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Grim facts of life in the workhouses; Existences of poor Victorians revealed in online documents.

Byline: NEIL ATKINSON

THEY were a fact of life in Huddersfield for more than two centuries.

Now thousands of previously unseen Victorian letters and reports revealing the untold history of life in 19th century workhouses have gone online.

And, thanks to the efforts of several Yorkshire volunteer groups, the research is available to all free of charge.

Led by The National Archives, the Living the Poor Life project involved local historians cataloguing digitised scans of Ministry of Health (MH12) Poor Law Union records.

They trawled through hundreds of letters, memos and reports between Yorkshire Poor Law Union and the Poor Law Commission and Poor Law Board in London.

The previously untouched records shed fascinating new light on the lives and experience of the poor and those who 'managed' them.

The volunteers from across the country have created a wordsearchable resource consisting of thousands of pages, which offer a detailed snapshot of a revolutionary period in Britain's history. In Huddersfield, there were five workhouses maintained by the local Poor Law Union.

Conditions in those were bad, but there was new hope in 1862 when a new workhouse was erected at Deanhouse, in the Holme Valley.

But only four years later, Inspector R B Crane visited it and recorded: "So ill-arranged and incomplete building was ever erected".

Another inspection report of a Huddersfield workhouse revealed two large "coppers" inside, just a few inches apart.

One contained soup for the meals; the other was being used to boil clothing.

The report by a visitor states: "When the soup boiled over into the clothes I raised no objection but when the clothes boiled over into the soup, I said I would not stay to dinner".

In 1848, the town-centre workhouse had been condemned as "wholly unfit for a residence for the many scores that are continually crowded into it, unless it be that desire to engender endemic and fatal disease.

"And this Huddersfield workhouse is by far the best in the whole town."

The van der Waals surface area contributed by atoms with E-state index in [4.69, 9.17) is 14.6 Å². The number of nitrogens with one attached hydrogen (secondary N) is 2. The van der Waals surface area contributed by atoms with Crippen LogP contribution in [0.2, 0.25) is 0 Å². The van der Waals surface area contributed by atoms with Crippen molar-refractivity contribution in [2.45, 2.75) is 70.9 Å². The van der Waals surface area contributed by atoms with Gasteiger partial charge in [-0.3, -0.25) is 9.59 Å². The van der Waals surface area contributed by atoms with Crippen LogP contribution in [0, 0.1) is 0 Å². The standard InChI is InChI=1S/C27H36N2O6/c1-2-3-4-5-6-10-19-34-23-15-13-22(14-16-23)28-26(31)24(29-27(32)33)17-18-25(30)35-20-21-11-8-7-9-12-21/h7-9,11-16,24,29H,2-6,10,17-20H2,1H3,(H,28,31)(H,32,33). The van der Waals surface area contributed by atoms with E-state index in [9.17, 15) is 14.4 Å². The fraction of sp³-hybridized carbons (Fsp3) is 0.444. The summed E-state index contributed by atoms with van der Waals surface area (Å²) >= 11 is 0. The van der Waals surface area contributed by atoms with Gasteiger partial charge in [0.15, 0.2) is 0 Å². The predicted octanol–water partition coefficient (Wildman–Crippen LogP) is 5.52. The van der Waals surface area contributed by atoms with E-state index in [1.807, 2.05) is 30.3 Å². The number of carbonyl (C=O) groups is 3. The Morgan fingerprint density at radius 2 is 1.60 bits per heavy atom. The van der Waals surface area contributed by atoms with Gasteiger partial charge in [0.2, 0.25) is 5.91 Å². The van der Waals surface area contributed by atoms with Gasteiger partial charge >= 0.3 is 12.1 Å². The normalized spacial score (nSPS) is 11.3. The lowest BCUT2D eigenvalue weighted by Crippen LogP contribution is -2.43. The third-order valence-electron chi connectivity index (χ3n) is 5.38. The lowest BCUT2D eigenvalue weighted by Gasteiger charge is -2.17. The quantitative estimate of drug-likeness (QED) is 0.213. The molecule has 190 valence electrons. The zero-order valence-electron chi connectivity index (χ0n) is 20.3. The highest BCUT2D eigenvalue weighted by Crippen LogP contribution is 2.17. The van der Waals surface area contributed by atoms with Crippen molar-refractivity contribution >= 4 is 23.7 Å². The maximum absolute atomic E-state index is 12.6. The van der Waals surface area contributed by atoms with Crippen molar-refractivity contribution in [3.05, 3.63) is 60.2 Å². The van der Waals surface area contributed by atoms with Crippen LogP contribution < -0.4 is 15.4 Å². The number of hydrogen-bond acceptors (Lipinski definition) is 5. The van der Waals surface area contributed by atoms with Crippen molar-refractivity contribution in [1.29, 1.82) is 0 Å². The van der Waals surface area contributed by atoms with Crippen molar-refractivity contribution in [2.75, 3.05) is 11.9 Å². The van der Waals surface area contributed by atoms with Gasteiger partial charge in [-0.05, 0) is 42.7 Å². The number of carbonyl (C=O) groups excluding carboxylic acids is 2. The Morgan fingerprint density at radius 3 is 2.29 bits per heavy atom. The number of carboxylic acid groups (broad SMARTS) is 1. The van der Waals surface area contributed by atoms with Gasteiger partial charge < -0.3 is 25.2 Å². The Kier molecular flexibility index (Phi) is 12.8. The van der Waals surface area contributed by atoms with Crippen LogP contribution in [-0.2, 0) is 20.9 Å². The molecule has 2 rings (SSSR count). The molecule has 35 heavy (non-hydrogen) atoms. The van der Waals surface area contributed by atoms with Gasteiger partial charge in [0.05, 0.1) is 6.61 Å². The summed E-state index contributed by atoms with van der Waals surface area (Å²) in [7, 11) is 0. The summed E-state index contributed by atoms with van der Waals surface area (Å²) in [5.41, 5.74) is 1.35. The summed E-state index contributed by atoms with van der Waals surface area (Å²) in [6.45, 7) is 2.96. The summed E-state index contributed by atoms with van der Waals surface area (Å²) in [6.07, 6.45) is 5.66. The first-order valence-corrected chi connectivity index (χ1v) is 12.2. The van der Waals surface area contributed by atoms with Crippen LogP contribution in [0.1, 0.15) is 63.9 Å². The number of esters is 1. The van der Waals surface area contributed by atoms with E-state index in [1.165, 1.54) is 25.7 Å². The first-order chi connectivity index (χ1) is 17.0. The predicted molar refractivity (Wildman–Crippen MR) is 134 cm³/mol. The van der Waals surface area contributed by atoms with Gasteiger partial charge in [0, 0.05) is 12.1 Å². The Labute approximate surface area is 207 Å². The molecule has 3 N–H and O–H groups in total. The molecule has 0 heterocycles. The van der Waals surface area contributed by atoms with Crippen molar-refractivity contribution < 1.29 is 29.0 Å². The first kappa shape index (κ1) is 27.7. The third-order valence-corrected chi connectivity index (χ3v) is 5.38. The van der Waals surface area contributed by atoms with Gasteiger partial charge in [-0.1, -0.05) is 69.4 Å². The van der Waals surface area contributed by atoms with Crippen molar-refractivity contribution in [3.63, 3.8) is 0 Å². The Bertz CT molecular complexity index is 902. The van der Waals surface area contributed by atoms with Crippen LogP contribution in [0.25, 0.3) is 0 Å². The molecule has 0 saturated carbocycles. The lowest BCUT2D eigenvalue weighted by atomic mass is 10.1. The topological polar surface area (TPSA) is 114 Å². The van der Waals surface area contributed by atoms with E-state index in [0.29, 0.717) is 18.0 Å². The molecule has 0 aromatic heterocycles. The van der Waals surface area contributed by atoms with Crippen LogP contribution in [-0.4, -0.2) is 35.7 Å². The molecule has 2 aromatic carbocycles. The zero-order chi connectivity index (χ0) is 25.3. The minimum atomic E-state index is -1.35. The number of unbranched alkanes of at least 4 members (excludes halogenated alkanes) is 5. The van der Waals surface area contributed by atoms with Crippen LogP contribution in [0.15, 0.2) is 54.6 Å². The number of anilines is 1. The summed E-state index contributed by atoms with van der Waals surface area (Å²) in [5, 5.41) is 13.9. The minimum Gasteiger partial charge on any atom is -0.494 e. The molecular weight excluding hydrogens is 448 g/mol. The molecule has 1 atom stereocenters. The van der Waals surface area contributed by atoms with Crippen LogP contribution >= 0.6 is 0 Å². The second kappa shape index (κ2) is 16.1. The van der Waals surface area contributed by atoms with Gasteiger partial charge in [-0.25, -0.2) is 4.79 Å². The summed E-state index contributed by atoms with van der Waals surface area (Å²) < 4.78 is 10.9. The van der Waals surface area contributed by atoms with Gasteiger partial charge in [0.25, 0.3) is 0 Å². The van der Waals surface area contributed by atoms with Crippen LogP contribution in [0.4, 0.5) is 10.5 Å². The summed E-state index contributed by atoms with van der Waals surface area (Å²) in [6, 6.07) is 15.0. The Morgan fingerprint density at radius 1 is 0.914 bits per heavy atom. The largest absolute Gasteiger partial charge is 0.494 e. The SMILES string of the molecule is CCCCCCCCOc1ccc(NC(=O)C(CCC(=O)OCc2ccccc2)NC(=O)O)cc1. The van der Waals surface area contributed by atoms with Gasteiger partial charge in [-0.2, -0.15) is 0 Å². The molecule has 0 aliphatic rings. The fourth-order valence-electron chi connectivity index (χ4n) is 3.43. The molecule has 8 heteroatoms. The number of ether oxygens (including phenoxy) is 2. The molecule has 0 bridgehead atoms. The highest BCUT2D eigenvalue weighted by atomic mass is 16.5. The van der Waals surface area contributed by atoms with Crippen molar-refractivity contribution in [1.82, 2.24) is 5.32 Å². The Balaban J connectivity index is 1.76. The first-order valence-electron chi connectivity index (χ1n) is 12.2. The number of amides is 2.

The beginnings of the welfare state at the turn of the century signalled the end of the workhouses and the Poor Law itself was finally abolished in 1929.

Dr Paul Carter was Project Director for the new historic archives.

He said: "In many ways the lives of the poor are still hidden behind the impressive statistics of nineteenth century industry and trade.

"The l ives of those who remained poor during Britain's tenure of 'Workshop of the World' are harder to 'reckon' and much harder for the researcher to track down.

"The groups who have catalogued the Yorkshire records have made this kind of research somuch easier".

An unrivalled source of raw history for researchers, the bound volumes shed light on the government's socio-economic approach to the poor, by giving them means to support themselves and details the provisions made available to them, such as health care.

Sadly, the system was designed to reduce costs and was open to corruption, so the records also reveal tales of family breakdown, poverty, greed, violence and neglect of the poor.

It is estimated that around 80% of the population of England and Wales in the mid-1800s were affected by the Poor Law Unions.

Yet, despite their historic value, much of the information in these records remained a mystery until now as they were difficult to access and so were under-used.

The scanned records are now available to download for free at The National Archives Documents O n l i n e s e r v i c e a t www.n at i o n a l a r c h i v e s. g ov. u k /livingthepoorlife Local and family historians can now search the 4.6 million words by name, place, date, subject and event for the first time.

. Other internet resources on workhouses are also available, with www.workhouses.org.uk being one such site offering information on Huddersfield workhouses.

CAPTION(S):

* REVEALED: Scenes from two Victorian workhouses, left, and St Luke's House, above, at St Luke's Hospital, Crosland Moor, which was originally a workhouse
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Publication:Huddersfield Daily Examiner (Huddersfield, England)
Date:Aug 21, 2010
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